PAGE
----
- The much-anticipated socialist/Bruce Springsteen Superman still fails to fully materialise on a second reading, but this botched manifestation seems weirdly charming this time round. The appeal and the failure of this approach are both linked to the fact that this isn’t familiar territory for writer Grant Morrison – as any round of interview questions will quickly reveal, our G-Mo doesn’t have the interest in tackling current affairs required to really make a story about idealistic young things sing, but he’s definitely cocking his head in the right direction here. Taken at face value the idea of “Clark Kent: Blogger” is dull dull dull, but positioning Kent as a Laurie Penny style crossover journalist makes a lot of sense to me. The appeal of Superman has always been partly bound up in the a romance of modernity, with our ongoing attempts to manage the impossible scale of things, and so it follows that it’s worth updating the idea that he’s a newspaper man, rather than merely preserving it, eh Grant?
- While Morrison might not quite have nose for a story that his core trio of young journalists share, his efforts aren’t helped by the fact that Rags Morales’ characters can’t act for shit. G-Mo has to take part of the blame for the fact that the interplay between Clark/Jimmy/Lois remains merely promising throughout, but knowing how Morrison tends to rise to his collaborators, I can’t help but feel that he would have given his cast better material if they’d demanded it while they were looking up at him from the pages of the comic itself.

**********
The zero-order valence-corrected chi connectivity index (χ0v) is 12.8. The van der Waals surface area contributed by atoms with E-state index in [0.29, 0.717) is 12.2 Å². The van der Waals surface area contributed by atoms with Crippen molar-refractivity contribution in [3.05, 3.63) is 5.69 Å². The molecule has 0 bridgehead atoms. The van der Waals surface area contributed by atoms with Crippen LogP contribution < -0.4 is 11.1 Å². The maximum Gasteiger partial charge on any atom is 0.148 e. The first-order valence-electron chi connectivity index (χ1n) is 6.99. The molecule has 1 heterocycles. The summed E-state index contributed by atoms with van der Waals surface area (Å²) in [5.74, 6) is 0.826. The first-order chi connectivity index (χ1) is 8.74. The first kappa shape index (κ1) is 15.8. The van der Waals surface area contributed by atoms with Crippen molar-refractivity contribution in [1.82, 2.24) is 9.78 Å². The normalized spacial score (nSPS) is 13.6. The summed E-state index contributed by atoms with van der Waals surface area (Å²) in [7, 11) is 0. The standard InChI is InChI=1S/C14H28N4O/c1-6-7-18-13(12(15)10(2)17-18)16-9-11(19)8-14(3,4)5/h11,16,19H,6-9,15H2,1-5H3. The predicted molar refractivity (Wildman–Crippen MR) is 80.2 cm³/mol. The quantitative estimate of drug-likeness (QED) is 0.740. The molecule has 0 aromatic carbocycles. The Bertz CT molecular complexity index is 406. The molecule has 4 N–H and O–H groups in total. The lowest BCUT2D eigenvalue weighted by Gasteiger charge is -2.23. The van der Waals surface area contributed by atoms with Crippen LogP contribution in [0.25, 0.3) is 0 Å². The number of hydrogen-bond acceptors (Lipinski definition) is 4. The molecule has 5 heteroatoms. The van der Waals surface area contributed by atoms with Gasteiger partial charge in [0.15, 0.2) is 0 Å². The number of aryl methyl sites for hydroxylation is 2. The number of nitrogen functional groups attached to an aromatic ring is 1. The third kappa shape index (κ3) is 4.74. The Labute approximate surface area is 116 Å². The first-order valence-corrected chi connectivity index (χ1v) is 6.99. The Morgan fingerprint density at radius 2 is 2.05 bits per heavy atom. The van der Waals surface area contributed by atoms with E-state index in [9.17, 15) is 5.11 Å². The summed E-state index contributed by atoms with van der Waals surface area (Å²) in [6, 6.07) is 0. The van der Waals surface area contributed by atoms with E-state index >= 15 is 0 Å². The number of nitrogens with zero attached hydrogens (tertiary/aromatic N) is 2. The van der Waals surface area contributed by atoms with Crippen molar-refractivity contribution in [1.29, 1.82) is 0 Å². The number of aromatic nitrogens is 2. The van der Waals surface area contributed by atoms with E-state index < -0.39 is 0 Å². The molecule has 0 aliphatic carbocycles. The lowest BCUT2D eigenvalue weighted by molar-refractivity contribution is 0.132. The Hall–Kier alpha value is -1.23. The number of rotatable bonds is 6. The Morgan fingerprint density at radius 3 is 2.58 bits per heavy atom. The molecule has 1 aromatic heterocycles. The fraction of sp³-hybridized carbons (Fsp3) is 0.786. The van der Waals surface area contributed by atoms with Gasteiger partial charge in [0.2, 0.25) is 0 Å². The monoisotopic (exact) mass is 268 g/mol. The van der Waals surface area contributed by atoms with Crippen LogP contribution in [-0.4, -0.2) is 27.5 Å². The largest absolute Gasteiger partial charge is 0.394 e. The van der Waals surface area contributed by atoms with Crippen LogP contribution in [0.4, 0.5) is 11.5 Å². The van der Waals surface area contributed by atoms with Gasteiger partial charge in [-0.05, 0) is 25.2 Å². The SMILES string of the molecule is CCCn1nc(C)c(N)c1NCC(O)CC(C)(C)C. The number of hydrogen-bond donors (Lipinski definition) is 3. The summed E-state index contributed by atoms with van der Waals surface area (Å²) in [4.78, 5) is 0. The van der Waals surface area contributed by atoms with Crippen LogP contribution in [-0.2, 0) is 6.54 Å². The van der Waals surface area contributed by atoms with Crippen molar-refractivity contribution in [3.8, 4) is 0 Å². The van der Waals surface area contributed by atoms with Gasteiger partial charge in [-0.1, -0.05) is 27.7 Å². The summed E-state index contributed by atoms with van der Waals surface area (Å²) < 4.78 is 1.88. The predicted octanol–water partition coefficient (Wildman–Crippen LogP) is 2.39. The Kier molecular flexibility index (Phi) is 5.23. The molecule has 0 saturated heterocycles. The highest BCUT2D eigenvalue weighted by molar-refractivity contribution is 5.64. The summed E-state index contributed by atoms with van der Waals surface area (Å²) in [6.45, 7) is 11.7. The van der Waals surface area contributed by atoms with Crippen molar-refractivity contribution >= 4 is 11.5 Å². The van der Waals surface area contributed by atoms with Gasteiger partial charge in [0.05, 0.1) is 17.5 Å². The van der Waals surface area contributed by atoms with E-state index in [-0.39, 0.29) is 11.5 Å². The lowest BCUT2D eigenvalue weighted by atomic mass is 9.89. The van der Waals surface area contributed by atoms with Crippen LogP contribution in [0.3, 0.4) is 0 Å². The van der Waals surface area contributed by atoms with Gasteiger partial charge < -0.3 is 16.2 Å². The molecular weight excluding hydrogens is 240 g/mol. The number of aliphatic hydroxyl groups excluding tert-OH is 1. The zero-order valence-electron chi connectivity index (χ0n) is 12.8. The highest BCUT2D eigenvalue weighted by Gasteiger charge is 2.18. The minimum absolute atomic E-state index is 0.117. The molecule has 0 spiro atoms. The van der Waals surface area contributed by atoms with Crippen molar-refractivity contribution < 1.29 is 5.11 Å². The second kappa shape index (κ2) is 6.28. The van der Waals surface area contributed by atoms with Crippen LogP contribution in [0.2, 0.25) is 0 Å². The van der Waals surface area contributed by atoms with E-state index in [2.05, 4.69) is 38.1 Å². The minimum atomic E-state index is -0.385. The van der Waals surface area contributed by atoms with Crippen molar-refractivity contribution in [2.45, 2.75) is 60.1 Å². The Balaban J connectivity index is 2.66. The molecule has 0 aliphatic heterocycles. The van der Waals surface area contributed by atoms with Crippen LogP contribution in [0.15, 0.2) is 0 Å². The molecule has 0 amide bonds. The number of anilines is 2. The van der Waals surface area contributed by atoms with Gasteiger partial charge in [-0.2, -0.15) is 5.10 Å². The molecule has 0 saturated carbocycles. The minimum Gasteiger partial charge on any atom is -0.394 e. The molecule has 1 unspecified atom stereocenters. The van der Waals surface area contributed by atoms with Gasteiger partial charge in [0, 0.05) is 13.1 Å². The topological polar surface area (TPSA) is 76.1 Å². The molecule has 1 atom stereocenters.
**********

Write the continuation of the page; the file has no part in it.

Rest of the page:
——————->>>>> STRONGER THAN A LOCOMOTIVE!!!!!———————>>>>>
- Morrison and Morales’ other big shared failing is in their coordination of the action scenes throughout the first three quarters of this run. Again, they’re both gunning in the right direction, working hard to emphasise the physical exertion involved in these impossible acts while also plowing right through several moral fundamentals (as the Bottie Beast pointed out way back when, it’s a bit like “okay, so here’s how power effects justice, and here’s why torture is always wrong, and here’s a working definition of realpolitik for you” at the start there), but all of this would feel more vital if there were believable physical bodies and environments involved. Morales’ line has a certain rugged dynamism to it, but there’s no solidity to his characters and situations – it’s almost as though the world he’s depicting is melted down and reformed between every panel. Weirdly, this same plasticity works in favour of the climactic arc, in which punches are thrown across dimensions, and headbutts crash right into the face of spacetime.
- Similar problems haunt the Igor Kordey drawn issues of the New X-Men story ‘Imperial’ and the Philip Tan drawn arc of Batman & Robin, which suggests that Morrison is not inclined to worry about spacial relations in action scenes unless prompted to by his collaborators. It’s easy to blame the artist for these faults but it seems fair to suggest that Morrison should probably work on this aspect of the collaborative process in order to avoid such disappointing results in the future.